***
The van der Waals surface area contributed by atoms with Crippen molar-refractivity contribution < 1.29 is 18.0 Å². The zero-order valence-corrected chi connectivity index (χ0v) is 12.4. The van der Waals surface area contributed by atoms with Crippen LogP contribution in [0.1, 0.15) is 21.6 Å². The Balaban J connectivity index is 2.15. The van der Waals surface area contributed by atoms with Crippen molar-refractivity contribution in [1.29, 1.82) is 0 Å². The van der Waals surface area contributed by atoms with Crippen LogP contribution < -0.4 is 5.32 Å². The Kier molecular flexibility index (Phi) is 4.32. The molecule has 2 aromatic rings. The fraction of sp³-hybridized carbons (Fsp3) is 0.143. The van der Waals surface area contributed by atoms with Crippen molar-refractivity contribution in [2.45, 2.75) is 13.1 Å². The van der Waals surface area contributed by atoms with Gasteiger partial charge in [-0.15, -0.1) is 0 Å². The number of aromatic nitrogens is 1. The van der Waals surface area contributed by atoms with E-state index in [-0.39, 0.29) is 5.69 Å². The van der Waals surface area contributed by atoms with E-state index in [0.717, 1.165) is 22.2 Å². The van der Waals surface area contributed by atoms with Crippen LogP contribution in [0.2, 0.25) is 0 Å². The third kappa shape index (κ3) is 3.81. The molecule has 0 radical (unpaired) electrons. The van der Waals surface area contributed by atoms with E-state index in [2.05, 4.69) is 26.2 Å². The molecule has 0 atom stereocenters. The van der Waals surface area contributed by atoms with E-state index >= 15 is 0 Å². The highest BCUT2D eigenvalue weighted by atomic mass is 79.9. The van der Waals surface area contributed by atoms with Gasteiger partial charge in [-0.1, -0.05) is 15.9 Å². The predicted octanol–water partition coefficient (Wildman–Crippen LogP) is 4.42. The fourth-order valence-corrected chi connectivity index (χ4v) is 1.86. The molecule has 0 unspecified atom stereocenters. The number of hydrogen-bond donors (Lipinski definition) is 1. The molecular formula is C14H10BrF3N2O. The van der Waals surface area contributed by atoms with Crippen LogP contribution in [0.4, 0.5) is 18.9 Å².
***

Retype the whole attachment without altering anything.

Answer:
The van der Waals surface area contributed by atoms with Crippen molar-refractivity contribution < 1.29 is 18.0 Å². The zero-order valence-corrected chi connectivity index (χ0v) is 12.4. The van der Waals surface area contributed by atoms with Crippen LogP contribution in [0.1, 0.15) is 21.6 Å². The Balaban J connectivity index is 2.15. The van der Waals surface area contributed by atoms with Crippen molar-refractivity contribution in [1.29, 1.82) is 0 Å². The van der Waals surface area contributed by atoms with Crippen LogP contribution < -0.4 is 5.32 Å². The Kier molecular flexibility index (Phi) is 4.32. The molecule has 2 aromatic rings. The fraction of sp³-hybridized carbons (Fsp3) is 0.143. The van der Waals surface area contributed by atoms with Crippen molar-refractivity contribution in [2.45, 2.75) is 13.1 Å². The van der Waals surface area contributed by atoms with Gasteiger partial charge in [-0.15, -0.1) is 0 Å². The number of aromatic nitrogens is 1. The van der Waals surface area contributed by atoms with E-state index in [-0.39, 0.29) is 5.69 Å². The van der Waals surface area contributed by atoms with E-state index in [0.717, 1.165) is 22.2 Å². The van der Waals surface area contributed by atoms with Crippen LogP contribution in [0.2, 0.25) is 0 Å². The third kappa shape index (κ3) is 3.81. The molecule has 0 radical (unpaired) electrons. The van der Waals surface area contributed by atoms with E-state index in [2.05, 4.69) is 26.2 Å². The molecule has 0 atom stereocenters. The van der Waals surface area contributed by atoms with E-state index >= 15 is 0 Å². The highest BCUT2D eigenvalue weighted by atomic mass is 79.9. The van der Waals surface area contributed by atoms with Gasteiger partial charge in [-0.1, -0.05) is 15.9 Å². The predicted octanol–water partition coefficient (Wildman–Crippen LogP) is 4.42. The fourth-order valence-corrected chi connectivity index (χ4v) is 1.86. The molecule has 0 unspecified atom stereocenters. The number of hydrogen-bond donors (Lipinski definition) is 1. The molecular formula is C14H10BrF3N2O. The van der Waals surface area contributed by atoms with Crippen LogP contribution in [0.4, 0.5) is 18.9 Å².